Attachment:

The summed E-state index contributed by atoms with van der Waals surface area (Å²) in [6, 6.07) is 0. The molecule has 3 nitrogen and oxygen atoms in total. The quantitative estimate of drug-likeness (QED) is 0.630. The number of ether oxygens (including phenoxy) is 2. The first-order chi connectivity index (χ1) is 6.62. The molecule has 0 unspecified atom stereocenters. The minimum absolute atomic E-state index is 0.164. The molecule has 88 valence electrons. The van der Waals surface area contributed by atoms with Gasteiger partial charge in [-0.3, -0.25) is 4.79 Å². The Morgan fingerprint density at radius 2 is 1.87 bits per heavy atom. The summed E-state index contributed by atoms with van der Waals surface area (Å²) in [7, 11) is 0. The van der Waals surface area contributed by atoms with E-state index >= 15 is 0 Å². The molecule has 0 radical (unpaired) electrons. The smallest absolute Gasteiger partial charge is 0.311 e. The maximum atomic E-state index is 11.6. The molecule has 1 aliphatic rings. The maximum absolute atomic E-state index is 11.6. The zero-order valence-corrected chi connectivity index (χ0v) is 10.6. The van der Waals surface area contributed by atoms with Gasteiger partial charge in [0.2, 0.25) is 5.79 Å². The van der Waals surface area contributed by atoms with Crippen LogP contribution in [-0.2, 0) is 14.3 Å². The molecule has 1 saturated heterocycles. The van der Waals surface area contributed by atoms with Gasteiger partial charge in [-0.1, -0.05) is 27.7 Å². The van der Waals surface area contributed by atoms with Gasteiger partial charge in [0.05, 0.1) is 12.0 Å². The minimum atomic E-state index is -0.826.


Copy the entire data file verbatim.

The summed E-state index contributed by atoms with van der Waals surface area (Å²) in [6, 6.07) is 0. The molecule has 3 nitrogen and oxygen atoms in total. The quantitative estimate of drug-likeness (QED) is 0.630. The number of ether oxygens (including phenoxy) is 2. The first-order chi connectivity index (χ1) is 6.62. The molecule has 0 unspecified atom stereocenters. The minimum absolute atomic E-state index is 0.164. The molecule has 88 valence electrons. The van der Waals surface area contributed by atoms with Gasteiger partial charge in [-0.3, -0.25) is 4.79 Å². The Morgan fingerprint density at radius 2 is 1.87 bits per heavy atom. The summed E-state index contributed by atoms with van der Waals surface area (Å²) in [7, 11) is 0. The van der Waals surface area contributed by atoms with E-state index >= 15 is 0 Å². The molecule has 0 radical (unpaired) electrons. The smallest absolute Gasteiger partial charge is 0.311 e. The maximum atomic E-state index is 11.6. The molecule has 1 aliphatic rings. The maximum absolute atomic E-state index is 11.6. The zero-order valence-corrected chi connectivity index (χ0v) is 10.6. The van der Waals surface area contributed by atoms with Gasteiger partial charge in [0.2, 0.25) is 5.79 Å². The van der Waals surface area contributed by atoms with Crippen LogP contribution in [-0.2, 0) is 14.3 Å². The molecule has 1 saturated heterocycles. The van der Waals surface area contributed by atoms with Gasteiger partial charge in [-0.1, -0.05) is 27.7 Å². The van der Waals surface area contributed by atoms with Gasteiger partial charge in [0.05, 0.1) is 12.0 Å². The minimum atomic E-state index is -0.826.